Toasting an Old Fashioned to Ella Brennan, Grande Dame of New Orleans

Faubourg Wines

Proudly billing itself as “your friendly and fearless neighborhood wine shop,” Faubourg spotlights rare wines and some of the world’s best premium bottlings. There’s also a selection of wines under $15. The shop, which opened in 2012, seeks to build community through wine. “What sets our shop apart is that we are less focused on the transaction of selling wine and more involved in the experiences and interactions that are naturally enhanced by wine,” says owner Catherine Markel.

Oak

Step off the St. Charles streetcar and wander into Oak, a seductive wine bar located on the street that bears its name. Owner and General Manager, Patrick Winters, oversees the wine list that focuses on palate, rather than region. Sections can include “Stones and Acid,” “Flirting with Oak” and “Herbs and Smoke.” It meshes beautifully with a menu of small plates like fried shrimp tacos or soft pretzel with beer cheese fondue. The venue often hosts a variety of jazz, folk and R&B acts. Located in Carrollton, which was once its own city, the neighborhood maintains a nostalgic appeal.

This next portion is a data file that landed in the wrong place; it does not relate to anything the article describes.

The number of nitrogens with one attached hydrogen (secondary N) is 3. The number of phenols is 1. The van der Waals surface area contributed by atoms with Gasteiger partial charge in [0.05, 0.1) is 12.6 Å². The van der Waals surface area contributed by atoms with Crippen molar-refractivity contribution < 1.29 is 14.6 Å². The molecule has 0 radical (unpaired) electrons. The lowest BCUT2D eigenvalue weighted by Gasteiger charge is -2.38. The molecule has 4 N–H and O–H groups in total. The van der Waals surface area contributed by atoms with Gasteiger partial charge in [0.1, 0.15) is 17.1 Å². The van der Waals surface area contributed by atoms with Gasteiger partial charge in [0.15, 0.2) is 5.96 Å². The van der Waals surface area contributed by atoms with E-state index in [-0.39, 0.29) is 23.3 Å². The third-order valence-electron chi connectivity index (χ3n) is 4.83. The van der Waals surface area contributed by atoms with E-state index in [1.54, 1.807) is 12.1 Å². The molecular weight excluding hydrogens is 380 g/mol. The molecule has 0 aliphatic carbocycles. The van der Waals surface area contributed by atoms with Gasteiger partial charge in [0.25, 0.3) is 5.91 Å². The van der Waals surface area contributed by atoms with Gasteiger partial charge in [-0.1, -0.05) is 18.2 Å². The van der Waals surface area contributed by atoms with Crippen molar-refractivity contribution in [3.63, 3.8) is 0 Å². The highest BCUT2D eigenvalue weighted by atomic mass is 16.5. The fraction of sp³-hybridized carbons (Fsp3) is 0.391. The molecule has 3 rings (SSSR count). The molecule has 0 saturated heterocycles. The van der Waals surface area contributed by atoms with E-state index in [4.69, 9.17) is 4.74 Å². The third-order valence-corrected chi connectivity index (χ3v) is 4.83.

Patrick’s Bar Vin

Located in the heart of the French Quarter inside Hotel Mazarin, this elegant spot is run by Patrick Van Hoorebeek, the former maître d’ of Bistro Maison de Ville. The extensive wine list is complemented by a wide selection of craft cocktails and beers from Van Hoorebeek’s native country, Belgium.

Van Hoorebeek is the star here, and his personality is as big a draw as the food and wine options. He holds the title of “king for life” of the Krewe of Cork, the Mardi Gras group that celebrates wine, food and fun. Its members often hang out in the intimate courtyard alongside other locals. You can also rent a personalized climate-controlled wine locker.

Left image of person pouring rose at an event, right image of wine racks
Pearl Wine Company

Pearl Wine Co.

This combination wine shop/bar is housed in the American Can Company building, a historic structure along the Bayou St. John built in 1929. It was once the largest aluminum can factory in the country.